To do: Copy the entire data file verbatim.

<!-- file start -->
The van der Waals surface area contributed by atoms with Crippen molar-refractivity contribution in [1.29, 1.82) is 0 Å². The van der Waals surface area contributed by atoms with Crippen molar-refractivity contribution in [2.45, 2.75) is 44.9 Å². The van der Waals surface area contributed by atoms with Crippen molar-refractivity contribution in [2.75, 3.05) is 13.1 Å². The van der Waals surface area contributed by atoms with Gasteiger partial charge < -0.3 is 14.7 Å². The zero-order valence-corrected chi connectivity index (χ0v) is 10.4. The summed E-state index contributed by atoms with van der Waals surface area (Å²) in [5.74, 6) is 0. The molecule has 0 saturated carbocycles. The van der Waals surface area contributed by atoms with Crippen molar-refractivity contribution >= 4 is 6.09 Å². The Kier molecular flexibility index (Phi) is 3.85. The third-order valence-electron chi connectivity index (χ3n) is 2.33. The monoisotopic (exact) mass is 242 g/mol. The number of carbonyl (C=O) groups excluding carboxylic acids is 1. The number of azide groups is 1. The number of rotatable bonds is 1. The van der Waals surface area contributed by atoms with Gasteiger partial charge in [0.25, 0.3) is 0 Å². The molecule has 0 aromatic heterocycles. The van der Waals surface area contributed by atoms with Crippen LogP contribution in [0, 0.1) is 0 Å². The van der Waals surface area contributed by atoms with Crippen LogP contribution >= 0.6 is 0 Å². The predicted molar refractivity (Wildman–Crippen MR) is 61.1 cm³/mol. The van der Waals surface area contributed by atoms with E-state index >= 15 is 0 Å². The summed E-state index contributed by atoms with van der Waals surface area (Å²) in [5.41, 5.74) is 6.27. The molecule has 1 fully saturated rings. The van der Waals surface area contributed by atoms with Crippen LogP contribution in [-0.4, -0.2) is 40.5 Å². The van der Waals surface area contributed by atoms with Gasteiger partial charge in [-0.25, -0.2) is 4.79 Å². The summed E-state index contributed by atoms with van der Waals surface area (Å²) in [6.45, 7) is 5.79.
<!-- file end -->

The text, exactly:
The van der Waals surface area contributed by atoms with Crippen molar-refractivity contribution in [1.29, 1.82) is 0 Å². The van der Waals surface area contributed by atoms with Crippen molar-refractivity contribution in [2.45, 2.75) is 44.9 Å². The van der Waals surface area contributed by atoms with Crippen molar-refractivity contribution in [2.75, 3.05) is 13.1 Å². The van der Waals surface area contributed by atoms with Gasteiger partial charge < -0.3 is 14.7 Å². The zero-order valence-corrected chi connectivity index (χ0v) is 10.4. The summed E-state index contributed by atoms with van der Waals surface area (Å²) in [5.74, 6) is 0. The molecule has 0 saturated carbocycles. The van der Waals surface area contributed by atoms with Crippen molar-refractivity contribution >= 4 is 6.09 Å². The Kier molecular flexibility index (Phi) is 3.85. The third-order valence-electron chi connectivity index (χ3n) is 2.33. The monoisotopic (exact) mass is 242 g/mol. The number of carbonyl (C=O) groups excluding carboxylic acids is 1. The number of azide groups is 1. The number of rotatable bonds is 1. The van der Waals surface area contributed by atoms with Gasteiger partial charge in [0.25, 0.3) is 0 Å². The molecule has 0 aromatic heterocycles. The van der Waals surface area contributed by atoms with Crippen LogP contribution in [0, 0.1) is 0 Å². The van der Waals surface area contributed by atoms with Crippen LogP contribution >= 0.6 is 0 Å². The predicted molar refractivity (Wildman–Crippen MR) is 61.1 cm³/mol. The van der Waals surface area contributed by atoms with E-state index >= 15 is 0 Å². The summed E-state index contributed by atoms with van der Waals surface area (Å²) in [5.41, 5.74) is 6.27. The molecule has 1 fully saturated rings. The van der Waals surface area contributed by atoms with Crippen LogP contribution in [-0.4, -0.2) is 40.5 Å². The van der Waals surface area contributed by atoms with Gasteiger partial charge in [-0.25, -0.2) is 4.79 Å². The summed E-state index contributed by atoms with van der Waals surface area (Å²) in [6.45, 7) is 5.79.